Hearing from Hammel and Jones

WASHINGTON - Jason Hammel couldn't extend the rotation's streak of quality starts to five, but he improved his record to 5-1.

Hammel was charged with four runs and six hits in 5 1/3 innings. He worked five innings in his last start.

"It's same as last time, my leg," he said. "I get to a certain point now where it's almost like I'm pitching on one leg and transfer everything to the arm. I got one out further than last time, I guess, so that's good. We just have got to get the leg stronger, but I'm definitely hitting the fatigue stage.

"It's not really pain. It's just soreness, and then I can't sit on it. The back leg is the most important part of the pitching delivery, stay over the rubber, and when you can't do that, it turns to all arm, and things start to get up in the zone. And now it's just a chain reaction there. Obviously I've got to keep working on it.

"Every day I'm trying to do stuff to get stronger and stronger. At this point, the last time, I wasn't able to get on an eliptical or even a stair stepper, and I was able to do that this time, so we're making progress."

Hammel was asked whether he'd shut down for two weeks.

"No," he replied. "If I can continue to pitch, obviously, I don't want to kill the 'pen. Any innings out of me I think can help.

"Obviously, an outstanding job by the 'pen tonight to fill in for me again. Once I can get this thing strong, I hope to not let them work any more."

Hammel said he wasn't nervous watching the ninth inning.

"I'm more frustrated because I don't want those guys going out there in the sixth inning," he said. "Five is not acceptable for me. It's just not what starting pitchers do. If you don't want the bullpen giving up your runs, don't put them out there and leave early."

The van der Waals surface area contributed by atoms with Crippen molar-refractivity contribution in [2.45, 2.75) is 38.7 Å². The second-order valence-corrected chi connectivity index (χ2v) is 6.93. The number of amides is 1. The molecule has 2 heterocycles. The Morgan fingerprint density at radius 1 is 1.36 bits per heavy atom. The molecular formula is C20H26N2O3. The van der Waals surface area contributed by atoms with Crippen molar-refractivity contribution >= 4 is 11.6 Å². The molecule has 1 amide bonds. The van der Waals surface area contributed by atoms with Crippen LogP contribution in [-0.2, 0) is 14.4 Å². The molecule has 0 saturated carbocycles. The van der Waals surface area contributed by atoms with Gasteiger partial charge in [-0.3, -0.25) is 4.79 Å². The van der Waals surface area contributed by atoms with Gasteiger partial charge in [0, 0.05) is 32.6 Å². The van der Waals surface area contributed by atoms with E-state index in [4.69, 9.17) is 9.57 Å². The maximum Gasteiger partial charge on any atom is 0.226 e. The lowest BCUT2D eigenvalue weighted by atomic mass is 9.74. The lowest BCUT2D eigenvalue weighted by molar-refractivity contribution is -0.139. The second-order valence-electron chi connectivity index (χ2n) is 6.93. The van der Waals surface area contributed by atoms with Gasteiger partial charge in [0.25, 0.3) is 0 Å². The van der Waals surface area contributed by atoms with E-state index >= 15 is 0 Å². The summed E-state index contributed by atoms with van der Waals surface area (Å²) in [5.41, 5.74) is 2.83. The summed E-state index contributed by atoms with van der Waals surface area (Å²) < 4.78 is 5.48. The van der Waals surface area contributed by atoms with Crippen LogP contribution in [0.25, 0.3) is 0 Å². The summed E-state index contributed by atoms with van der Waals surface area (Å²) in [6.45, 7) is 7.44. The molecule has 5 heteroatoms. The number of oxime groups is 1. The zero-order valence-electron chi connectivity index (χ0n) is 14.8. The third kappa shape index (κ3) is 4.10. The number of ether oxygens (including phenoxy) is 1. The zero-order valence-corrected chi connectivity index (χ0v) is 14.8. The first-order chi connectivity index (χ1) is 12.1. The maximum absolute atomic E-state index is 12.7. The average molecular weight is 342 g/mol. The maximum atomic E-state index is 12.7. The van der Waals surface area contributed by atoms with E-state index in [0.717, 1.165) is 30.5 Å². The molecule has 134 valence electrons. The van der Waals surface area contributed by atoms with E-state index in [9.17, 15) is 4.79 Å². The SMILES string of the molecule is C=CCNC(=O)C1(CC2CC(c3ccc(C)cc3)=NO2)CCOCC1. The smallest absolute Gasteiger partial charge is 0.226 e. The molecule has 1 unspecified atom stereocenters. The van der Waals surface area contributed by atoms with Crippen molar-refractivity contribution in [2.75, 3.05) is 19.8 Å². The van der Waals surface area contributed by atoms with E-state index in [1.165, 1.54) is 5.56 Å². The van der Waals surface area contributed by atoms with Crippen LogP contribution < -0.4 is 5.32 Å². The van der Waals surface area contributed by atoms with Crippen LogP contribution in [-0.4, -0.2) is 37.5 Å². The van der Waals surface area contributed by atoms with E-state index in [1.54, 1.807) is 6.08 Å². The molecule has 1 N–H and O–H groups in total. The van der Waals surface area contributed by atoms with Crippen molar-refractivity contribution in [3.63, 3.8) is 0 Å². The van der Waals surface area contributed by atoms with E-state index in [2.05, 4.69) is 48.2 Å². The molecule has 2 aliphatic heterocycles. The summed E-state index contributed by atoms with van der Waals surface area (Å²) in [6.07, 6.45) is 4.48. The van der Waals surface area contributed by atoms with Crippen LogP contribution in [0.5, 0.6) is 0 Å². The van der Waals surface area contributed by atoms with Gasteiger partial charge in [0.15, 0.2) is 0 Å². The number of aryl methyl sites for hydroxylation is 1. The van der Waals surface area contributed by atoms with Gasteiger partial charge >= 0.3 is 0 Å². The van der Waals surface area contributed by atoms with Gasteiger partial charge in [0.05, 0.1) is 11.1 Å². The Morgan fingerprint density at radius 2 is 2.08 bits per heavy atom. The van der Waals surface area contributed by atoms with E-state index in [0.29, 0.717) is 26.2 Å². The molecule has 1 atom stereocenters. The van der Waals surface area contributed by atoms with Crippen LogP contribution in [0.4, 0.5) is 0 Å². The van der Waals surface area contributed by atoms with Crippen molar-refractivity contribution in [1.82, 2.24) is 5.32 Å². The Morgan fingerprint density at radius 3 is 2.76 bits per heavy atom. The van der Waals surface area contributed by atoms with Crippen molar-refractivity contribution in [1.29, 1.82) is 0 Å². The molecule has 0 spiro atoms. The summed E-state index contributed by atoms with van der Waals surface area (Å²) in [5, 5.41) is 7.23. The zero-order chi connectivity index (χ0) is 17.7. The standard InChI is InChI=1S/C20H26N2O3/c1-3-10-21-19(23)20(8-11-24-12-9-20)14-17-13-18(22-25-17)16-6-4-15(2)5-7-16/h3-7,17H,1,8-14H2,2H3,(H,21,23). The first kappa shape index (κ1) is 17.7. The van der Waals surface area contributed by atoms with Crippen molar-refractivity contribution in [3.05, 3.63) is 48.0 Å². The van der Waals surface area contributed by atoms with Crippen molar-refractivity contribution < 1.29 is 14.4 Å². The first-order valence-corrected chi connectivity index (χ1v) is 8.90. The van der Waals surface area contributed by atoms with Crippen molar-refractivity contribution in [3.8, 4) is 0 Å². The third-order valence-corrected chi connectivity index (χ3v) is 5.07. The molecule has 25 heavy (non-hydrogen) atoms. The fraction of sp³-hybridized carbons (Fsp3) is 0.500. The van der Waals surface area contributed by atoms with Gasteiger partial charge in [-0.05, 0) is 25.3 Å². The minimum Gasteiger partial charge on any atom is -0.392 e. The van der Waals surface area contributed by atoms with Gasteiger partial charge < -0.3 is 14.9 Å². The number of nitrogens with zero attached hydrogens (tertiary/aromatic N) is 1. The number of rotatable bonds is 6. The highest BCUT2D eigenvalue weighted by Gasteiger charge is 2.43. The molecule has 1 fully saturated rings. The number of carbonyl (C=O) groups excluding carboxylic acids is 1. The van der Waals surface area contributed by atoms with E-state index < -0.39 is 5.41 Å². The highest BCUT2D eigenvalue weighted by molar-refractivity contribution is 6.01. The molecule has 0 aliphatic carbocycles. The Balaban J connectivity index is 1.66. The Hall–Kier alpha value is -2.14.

Adam Jones homered again tonight after extending his hitting streak to 11 games.

"You just jinxed me though. You know you can never talk about hitting streaks," he said.

Jones is concentrating on being more consistent at the plate this season and slowing the pace.

"I think I'm just trying to kind of slow everything down," he said. "I used to be like, early in the year, man in scoring position, I was rushing, and I had a few strikeouts, pop-ups with man in scoring position. I needed to back away from it, let the ball come to me and see the ball. And lately I've just been trying to see the ball, use my hands and not really try to think too much at the plate because hitters are never supposed to think. They're just supposed to hit. And right now I'm executing whatever my plan is, and that's just to see the ball, get a good pitch to hit and hit it."

Told that he was on a 50-homer pace, Jones said, "That would be awesome. I'd be up with Brady (Anderson). I just try to square it up. My main mission every time I step into that box is hit this ball as hard as you can hit it. I don't care where it goes - right-field line, left-field line, right-field gap, right-field line, center. I don't care. Just square it up."

Jones' homer tonight came against Nationals left-hander Ross Detwiler in the third inning, after a single in the first extended his hitting streak.

"It's just like (Joey) Votto, it's just like (Andrew) McCutchen that we've seen recently," Detwiler said. "They're not missing mistakes at all. The first pitch for the single, it was away. It was just good hitting. And the next pitch he definitely jumped on a mistake."

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